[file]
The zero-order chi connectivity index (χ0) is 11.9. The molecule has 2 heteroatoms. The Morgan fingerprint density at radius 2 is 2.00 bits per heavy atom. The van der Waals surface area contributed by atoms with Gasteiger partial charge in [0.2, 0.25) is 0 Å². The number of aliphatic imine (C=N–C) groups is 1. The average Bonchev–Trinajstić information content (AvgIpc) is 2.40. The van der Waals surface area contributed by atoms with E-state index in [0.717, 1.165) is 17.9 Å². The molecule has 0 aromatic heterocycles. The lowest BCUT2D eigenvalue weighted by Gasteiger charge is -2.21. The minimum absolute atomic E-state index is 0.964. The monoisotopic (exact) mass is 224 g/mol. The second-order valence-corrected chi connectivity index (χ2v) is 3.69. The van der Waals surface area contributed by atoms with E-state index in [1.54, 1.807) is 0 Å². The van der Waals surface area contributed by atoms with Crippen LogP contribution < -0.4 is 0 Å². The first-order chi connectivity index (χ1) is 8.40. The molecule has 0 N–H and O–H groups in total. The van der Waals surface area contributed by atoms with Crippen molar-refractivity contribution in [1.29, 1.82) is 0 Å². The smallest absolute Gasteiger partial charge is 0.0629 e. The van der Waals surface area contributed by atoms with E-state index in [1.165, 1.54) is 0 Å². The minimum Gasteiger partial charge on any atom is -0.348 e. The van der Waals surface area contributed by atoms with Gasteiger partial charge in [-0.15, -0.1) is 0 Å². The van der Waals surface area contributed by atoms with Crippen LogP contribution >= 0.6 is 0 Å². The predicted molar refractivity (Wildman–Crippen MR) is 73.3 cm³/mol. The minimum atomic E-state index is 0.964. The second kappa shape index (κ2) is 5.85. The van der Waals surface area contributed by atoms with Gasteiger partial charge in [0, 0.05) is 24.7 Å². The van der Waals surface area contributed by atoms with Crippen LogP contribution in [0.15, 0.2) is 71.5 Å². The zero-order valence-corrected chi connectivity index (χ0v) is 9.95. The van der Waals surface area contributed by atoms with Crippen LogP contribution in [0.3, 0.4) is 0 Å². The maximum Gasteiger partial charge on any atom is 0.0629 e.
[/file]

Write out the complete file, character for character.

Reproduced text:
The zero-order chi connectivity index (χ0) is 11.9. The molecule has 2 heteroatoms. The Morgan fingerprint density at radius 2 is 2.00 bits per heavy atom. The van der Waals surface area contributed by atoms with Gasteiger partial charge in [0.2, 0.25) is 0 Å². The number of aliphatic imine (C=N–C) groups is 1. The average Bonchev–Trinajstić information content (AvgIpc) is 2.40. The van der Waals surface area contributed by atoms with E-state index in [0.717, 1.165) is 17.9 Å². The molecule has 0 aromatic heterocycles. The lowest BCUT2D eigenvalue weighted by Gasteiger charge is -2.21. The minimum absolute atomic E-state index is 0.964. The monoisotopic (exact) mass is 224 g/mol. The second-order valence-corrected chi connectivity index (χ2v) is 3.69. The van der Waals surface area contributed by atoms with E-state index in [1.54, 1.807) is 0 Å². The van der Waals surface area contributed by atoms with Crippen LogP contribution < -0.4 is 0 Å². The first-order chi connectivity index (χ1) is 8.40. The molecule has 0 N–H and O–H groups in total. The van der Waals surface area contributed by atoms with Crippen molar-refractivity contribution in [1.29, 1.82) is 0 Å². The smallest absolute Gasteiger partial charge is 0.0629 e. The van der Waals surface area contributed by atoms with E-state index in [1.165, 1.54) is 0 Å². The minimum Gasteiger partial charge on any atom is -0.348 e. The van der Waals surface area contributed by atoms with Gasteiger partial charge in [-0.15, -0.1) is 0 Å². The van der Waals surface area contributed by atoms with Crippen LogP contribution >= 0.6 is 0 Å². The predicted molar refractivity (Wildman–Crippen MR) is 73.3 cm³/mol. The minimum atomic E-state index is 0.964. The second kappa shape index (κ2) is 5.85. The van der Waals surface area contributed by atoms with Gasteiger partial charge in [0, 0.05) is 24.7 Å². The van der Waals surface area contributed by atoms with Crippen LogP contribution in [0.15, 0.2) is 71.5 Å². The zero-order valence-corrected chi connectivity index (χ0v) is 9.95. The van der Waals surface area contributed by atoms with Crippen LogP contribution in [0.3, 0.4) is 0 Å². The maximum Gasteiger partial charge on any atom is 0.0629 e.